Cristóbal Balenciaga Museum, Getaria, Spain

The Balenciaga Museum is a public institution dedicated to studying and keeping alive the memory of fashion designer Cristóbal Balenciaga. It is located in his hometown, Guetaria (Guipúzcoa) and was inaugurated in June 2011.

Cristóbal Balenciaga Museoa opened on 7 June 2011 in the town of Getaria (Spain), becoming the world’s first great museum of its type dedicated exclusively to a couturier. Created under the tutorship of the Cristóbal Balenciaga Foundation, its mission is to disseminate and highlight the importance of the figure and work of this brilliant designer in artistic creation in general and in the world of fashion and haute couture in particular.

The Museum is home to one of the most relevant collections of creations by Cristóbal Balenciaga at an international level, both due to the number and quality of the items included and to the timespan they cover.

In the Museum’s spaces, in addition to exhibiting, in rotation, a representative selection of his collections, there are temporary exhibitions linked to fashion and educational and leisure activities.

In 1994 the Balenciaga Foundation was created, whose main project was to open a museum in the birthplace of the famous designer. For this, the Aldamar Palace was chosen, a nineteenth century building whose owners had supported the young Balenciaga. Attached to the mansion, a building with a modern line would be erected, with glass as the main material.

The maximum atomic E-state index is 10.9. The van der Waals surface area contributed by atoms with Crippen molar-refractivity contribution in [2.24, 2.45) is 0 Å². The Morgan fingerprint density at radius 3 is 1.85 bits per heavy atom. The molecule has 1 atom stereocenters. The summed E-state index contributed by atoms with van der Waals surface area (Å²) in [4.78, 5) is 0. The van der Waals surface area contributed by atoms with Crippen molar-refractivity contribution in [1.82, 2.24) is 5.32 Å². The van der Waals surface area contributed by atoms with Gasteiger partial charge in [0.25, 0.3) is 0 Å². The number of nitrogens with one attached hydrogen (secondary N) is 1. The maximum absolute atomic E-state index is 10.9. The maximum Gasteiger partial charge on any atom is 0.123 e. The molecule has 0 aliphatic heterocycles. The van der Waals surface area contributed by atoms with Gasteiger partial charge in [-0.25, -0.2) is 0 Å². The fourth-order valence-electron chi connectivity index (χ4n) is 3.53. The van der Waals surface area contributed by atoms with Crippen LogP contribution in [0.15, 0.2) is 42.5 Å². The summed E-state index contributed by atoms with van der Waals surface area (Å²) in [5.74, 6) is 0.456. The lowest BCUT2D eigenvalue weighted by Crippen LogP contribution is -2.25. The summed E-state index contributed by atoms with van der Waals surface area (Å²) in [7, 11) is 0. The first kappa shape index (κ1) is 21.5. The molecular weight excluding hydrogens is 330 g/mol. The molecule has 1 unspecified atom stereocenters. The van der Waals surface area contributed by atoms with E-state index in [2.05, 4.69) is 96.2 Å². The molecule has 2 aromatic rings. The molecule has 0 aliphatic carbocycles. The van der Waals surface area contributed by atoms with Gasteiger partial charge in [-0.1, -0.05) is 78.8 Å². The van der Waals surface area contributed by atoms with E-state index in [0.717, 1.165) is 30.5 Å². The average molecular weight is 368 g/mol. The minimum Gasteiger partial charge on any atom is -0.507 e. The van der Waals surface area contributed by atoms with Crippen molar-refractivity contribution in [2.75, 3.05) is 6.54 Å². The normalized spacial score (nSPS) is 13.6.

The museum was to open at the beginning in 2003, but its preparation was affected by several irregularities. According to several sources, the new building had been designed by a Cuban architect who lacked homologation to work in Spain; in addition, the exhibition rooms were inadequate for the garments, since the intense light that entered through the windows threatened to deteriorate the tissues. On the other hand, a review of the funds revealed the disappearance of some pieces of Balenciaga, such as silk scarves, which had apparently been given as a gift to people outside the museum.

The Ministry of Culture decided to withdraw the subsidies in 2005. Two years later it was decided to unblock this situation when they saw that the facts were being clarified. The new building was adapted museologically to guarantee the preservation of the exposed garments. In any case, the amount of the exposed repertoire is reduced to 90 pieces, which will be rotated to avoid a prolonged incidence of light.